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The Hole in the Loop

Sunday, March 6, 2005; Page D02

The cry of lost souls echoes through the electronic wilderness: "I can't reach a human being! I have to talk to an actual person! What can I do to reach a human being?"

This desperation does not go unheeded. There is always a soothing response:

"Your call is important to us."

"Click on Frequently Asked Questions."

"Please listen to the following options."

"For assistance, visit our Web site."

"All of our operators are busy assisting other customers."

"Oh, no, they're not!" the exasperated customer shouts into the void. "There are no such operators. You put your customers in an endless loop, going from one recording to another until they get back to the beginning -- if anyone can make it back before getting cut off. And don't tell me about your Web site, which never responds to my questions, if it responds at all. There's no human being running that. It sends me the answer to a question I didn't ask -- sometimes days after I didn't ask it."

Miss Manners' inclination is to pour out her sympathy. It is a plight that surely falls under her mandate of comforting those afflicted by the callousness of others. Besides, like everyone else, she has been caught in such fruitless loops.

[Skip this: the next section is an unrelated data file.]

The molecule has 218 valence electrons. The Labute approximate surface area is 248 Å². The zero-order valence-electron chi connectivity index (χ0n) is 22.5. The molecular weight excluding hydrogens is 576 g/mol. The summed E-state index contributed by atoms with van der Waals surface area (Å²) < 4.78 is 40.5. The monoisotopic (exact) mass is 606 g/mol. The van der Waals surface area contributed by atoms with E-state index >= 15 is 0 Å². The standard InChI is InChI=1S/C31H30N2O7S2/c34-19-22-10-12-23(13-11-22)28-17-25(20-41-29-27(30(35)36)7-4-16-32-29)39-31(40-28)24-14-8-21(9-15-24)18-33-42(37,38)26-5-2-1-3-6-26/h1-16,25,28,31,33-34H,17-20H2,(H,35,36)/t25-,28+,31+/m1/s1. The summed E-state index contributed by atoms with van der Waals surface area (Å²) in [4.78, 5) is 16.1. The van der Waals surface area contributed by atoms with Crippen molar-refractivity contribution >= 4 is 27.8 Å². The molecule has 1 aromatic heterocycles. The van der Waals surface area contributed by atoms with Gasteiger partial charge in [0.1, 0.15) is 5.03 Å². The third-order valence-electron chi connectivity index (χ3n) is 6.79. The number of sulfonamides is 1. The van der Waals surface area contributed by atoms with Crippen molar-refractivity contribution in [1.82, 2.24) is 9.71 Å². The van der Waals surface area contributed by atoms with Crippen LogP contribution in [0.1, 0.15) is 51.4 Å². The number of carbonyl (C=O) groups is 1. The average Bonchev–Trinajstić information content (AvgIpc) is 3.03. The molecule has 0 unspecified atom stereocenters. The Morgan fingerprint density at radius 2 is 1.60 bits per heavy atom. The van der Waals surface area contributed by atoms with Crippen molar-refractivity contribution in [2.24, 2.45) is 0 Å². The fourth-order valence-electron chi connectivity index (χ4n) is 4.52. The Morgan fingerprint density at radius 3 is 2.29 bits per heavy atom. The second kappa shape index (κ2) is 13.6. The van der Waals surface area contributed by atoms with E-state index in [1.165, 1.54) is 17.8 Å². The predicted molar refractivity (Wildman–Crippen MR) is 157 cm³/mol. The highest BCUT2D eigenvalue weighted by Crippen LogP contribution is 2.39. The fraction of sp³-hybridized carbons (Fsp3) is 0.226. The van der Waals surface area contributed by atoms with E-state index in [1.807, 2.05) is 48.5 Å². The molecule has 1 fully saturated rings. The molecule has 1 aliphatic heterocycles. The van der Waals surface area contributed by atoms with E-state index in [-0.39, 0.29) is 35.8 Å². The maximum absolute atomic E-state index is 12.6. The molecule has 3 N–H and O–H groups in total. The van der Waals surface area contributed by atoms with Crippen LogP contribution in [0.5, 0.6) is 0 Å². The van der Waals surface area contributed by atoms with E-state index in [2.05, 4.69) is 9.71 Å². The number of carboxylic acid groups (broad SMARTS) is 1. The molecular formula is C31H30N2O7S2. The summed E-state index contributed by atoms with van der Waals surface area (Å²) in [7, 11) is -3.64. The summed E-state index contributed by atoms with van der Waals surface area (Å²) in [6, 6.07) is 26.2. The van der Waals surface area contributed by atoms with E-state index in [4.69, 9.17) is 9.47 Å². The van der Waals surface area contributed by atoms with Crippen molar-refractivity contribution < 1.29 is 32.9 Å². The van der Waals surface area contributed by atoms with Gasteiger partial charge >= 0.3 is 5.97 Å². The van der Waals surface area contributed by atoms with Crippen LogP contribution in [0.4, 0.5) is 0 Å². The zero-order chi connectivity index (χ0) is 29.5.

In the etiquette business, we are forever carrying on about the need for a personal touch, however much of a burden it is to put pen to paper instead of firing off a preselected message. (Anyone who has ever sent a sympathy card instead of writing a condolence letter, or a thank-you note with little more than the rote "Thank you for the . . . " message, loses the right to criticize businesses for sending standardized responses.)

Etiquette's prejudice for the personal is commonly mistaken for a blanket antipathy toward technology, and indeed toward progress itself. Such is not the case. Miss Manners cannot bear to fire her horse, but she believes it would be exciting to risk a horseless carriage after he retires.

She is on record as having been first to defend such useful appliances as the telephone answering machine (when others were decrying people who "screened their calls" instead of leaving this door open all the time) and the cellular telephone (which is still being condemned as show-offy, although most of the population now has them). Naturally, Miss Manners demands that these items be used politely, as she does in connection with everything from kid gloves to hockey sticks. When they are not, she blames the misuser rather than the tool.

And now she is going to become the only consumer to defend recorded messages. But at least she promises to do this in a halfhearted way.

Not everything needs talking over. Many questions can be predicted. Properly programmed, recorded voice messages can be faster and more accurate than people. They don't call you by your first name. They don't recognize your voice if you call back too often.

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